But here's the thing that sucks about writing a book, or putting photos on the web, or basically doing any sort of time intensive project like a movie or a book: the minute is hits the book stores, or Amazon or, in the case of movies, a DVD being offered for sale it's stolen and copied and pirated everywhere. I can go to a dozen bit torrent sites right now and download stolen or pirated copies of all four of my current books in English, Polish, Italian and Chinese. Someone will recommend one of my books on a forum and actually post a link to a bit torrent site where they can get it "for free." Pisses me off. But how many days of your life can you commit to doing "take down" orders/requests/submissions?
I hope the LED book hits its audience. But even if it doesn't I enjoyed the process and I enjoyed the "time in the water." And I know it's part of the process of becoming a better writer.
What will 2012 bring? I'm going to go out on a limb and say that this will be the year we re-invent the whole idea of portraiture. From the ground up. New rules. No rules. I'm out to figure out how to make portraits that people look at, gasp, and demand to have at any cost. That's the business goal for me. And I think there might even be a book hiding in there. Sure would give me an excuse to re-invent my whole genre. Yes?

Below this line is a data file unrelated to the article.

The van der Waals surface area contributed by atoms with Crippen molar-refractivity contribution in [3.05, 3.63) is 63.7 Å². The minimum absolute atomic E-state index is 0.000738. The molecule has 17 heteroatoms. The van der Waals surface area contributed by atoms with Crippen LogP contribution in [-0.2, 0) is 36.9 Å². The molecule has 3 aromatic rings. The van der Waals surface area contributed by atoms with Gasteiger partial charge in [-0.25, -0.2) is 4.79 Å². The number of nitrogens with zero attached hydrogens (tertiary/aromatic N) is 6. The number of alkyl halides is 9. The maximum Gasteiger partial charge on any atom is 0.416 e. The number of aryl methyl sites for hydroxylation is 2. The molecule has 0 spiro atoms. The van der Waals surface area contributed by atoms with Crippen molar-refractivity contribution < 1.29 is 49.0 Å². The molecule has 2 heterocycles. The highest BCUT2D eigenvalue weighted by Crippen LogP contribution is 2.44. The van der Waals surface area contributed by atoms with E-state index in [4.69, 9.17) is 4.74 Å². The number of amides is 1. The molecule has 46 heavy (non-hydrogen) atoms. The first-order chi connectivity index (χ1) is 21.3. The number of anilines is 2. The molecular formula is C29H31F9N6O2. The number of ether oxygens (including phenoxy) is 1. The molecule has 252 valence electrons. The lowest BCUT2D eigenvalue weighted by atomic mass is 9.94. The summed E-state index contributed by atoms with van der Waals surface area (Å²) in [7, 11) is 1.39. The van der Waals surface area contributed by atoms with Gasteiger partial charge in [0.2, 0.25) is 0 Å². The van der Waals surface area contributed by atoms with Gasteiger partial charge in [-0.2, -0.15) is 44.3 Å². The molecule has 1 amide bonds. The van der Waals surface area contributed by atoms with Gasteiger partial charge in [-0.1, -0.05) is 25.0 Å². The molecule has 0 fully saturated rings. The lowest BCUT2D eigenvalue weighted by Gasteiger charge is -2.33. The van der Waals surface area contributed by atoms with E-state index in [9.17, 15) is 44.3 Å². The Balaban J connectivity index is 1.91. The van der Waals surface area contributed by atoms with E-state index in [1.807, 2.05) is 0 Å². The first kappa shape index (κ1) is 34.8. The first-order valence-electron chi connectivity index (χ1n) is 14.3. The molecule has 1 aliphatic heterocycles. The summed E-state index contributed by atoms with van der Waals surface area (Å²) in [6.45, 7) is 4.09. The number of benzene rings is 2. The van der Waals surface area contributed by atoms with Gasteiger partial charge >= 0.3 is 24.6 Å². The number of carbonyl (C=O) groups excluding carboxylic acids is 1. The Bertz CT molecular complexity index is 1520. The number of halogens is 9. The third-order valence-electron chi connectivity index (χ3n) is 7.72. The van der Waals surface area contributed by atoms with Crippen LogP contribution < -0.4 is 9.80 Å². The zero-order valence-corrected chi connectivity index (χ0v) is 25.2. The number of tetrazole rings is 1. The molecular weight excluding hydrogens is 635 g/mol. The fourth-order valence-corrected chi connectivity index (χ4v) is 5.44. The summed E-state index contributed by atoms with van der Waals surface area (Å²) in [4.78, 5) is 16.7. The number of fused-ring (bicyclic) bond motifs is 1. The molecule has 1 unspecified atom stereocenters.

Below. A random LED sampler.
I did want to say that through good times and bad, here on the Visual Science Lab I've had a wonderful time getting to know really smart and engaging people; readers, from all corners of the earth. I've had heart warming e-mails, notes in the real mail and been the recipient of stories that brought tears of happiness to my eyes and a catch to my throat. I know I have a tendency to change course and change my mind but in spite of that I try to write honestly and from the heart.
Some of you think I should be relentlessly positive but that's not a holistic portrait of my humanity. We get pissed off, we see things that shouldn't be, we resist change just for change's sake, and it's folly not to speak out when you feel it. But I do try to layer in as much of a sense of satisfaction and wonder as I feel. And I feel it most days.
Happy New Year. May your pictures make you happy. Screw the critics. See the world through your own lens. That's genuine. Take your photographs instead of copying what everyone else has already done. Be there for your family and friends but make time for yourself. Thank you for being here.